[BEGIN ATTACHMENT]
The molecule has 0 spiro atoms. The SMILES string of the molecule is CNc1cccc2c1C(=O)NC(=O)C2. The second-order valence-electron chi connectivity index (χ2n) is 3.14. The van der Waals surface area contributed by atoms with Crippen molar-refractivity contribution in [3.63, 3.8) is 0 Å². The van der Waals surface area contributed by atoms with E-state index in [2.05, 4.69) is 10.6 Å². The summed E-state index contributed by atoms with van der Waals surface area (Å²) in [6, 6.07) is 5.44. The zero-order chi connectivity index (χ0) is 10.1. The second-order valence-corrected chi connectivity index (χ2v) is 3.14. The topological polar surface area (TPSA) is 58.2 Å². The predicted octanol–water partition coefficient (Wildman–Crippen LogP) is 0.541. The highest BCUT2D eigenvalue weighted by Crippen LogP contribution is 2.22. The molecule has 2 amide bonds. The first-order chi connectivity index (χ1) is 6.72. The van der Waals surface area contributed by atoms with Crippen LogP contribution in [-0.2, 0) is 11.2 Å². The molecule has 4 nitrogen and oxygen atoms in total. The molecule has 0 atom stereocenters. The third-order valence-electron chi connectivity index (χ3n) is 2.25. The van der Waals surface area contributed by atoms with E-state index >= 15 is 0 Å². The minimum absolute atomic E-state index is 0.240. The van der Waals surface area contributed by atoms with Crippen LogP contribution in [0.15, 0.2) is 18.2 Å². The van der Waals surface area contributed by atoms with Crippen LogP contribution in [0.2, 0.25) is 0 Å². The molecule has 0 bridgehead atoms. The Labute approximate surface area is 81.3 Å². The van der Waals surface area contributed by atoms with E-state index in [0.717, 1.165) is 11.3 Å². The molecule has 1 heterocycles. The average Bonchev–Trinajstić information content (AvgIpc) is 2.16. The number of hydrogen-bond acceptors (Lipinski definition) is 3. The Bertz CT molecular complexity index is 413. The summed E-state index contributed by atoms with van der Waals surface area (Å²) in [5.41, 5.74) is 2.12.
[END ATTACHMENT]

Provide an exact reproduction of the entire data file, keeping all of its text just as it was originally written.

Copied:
The molecule has 0 spiro atoms. The SMILES string of the molecule is CNc1cccc2c1C(=O)NC(=O)C2. The second-order valence-electron chi connectivity index (χ2n) is 3.14. The van der Waals surface area contributed by atoms with Crippen molar-refractivity contribution in [3.63, 3.8) is 0 Å². The van der Waals surface area contributed by atoms with E-state index in [2.05, 4.69) is 10.6 Å². The summed E-state index contributed by atoms with van der Waals surface area (Å²) in [6, 6.07) is 5.44. The zero-order chi connectivity index (χ0) is 10.1. The second-order valence-corrected chi connectivity index (χ2v) is 3.14. The topological polar surface area (TPSA) is 58.2 Å². The predicted octanol–water partition coefficient (Wildman–Crippen LogP) is 0.541. The highest BCUT2D eigenvalue weighted by Crippen LogP contribution is 2.22. The molecule has 2 amide bonds. The first-order chi connectivity index (χ1) is 6.72. The van der Waals surface area contributed by atoms with Crippen LogP contribution in [-0.2, 0) is 11.2 Å². The molecule has 4 nitrogen and oxygen atoms in total. The molecule has 0 atom stereocenters. The third-order valence-electron chi connectivity index (χ3n) is 2.25. The van der Waals surface area contributed by atoms with E-state index >= 15 is 0 Å². The minimum absolute atomic E-state index is 0.240. The van der Waals surface area contributed by atoms with Crippen LogP contribution in [0.15, 0.2) is 18.2 Å². The van der Waals surface area contributed by atoms with Crippen LogP contribution in [0.2, 0.25) is 0 Å². The molecule has 0 bridgehead atoms. The Labute approximate surface area is 81.3 Å². The van der Waals surface area contributed by atoms with E-state index in [0.717, 1.165) is 11.3 Å². The molecule has 1 heterocycles. The average Bonchev–Trinajstić information content (AvgIpc) is 2.16. The number of hydrogen-bond acceptors (Lipinski definition) is 3. The Bertz CT molecular complexity index is 413. The summed E-state index contributed by atoms with van der Waals surface area (Å²) in [5.41, 5.74) is 2.12.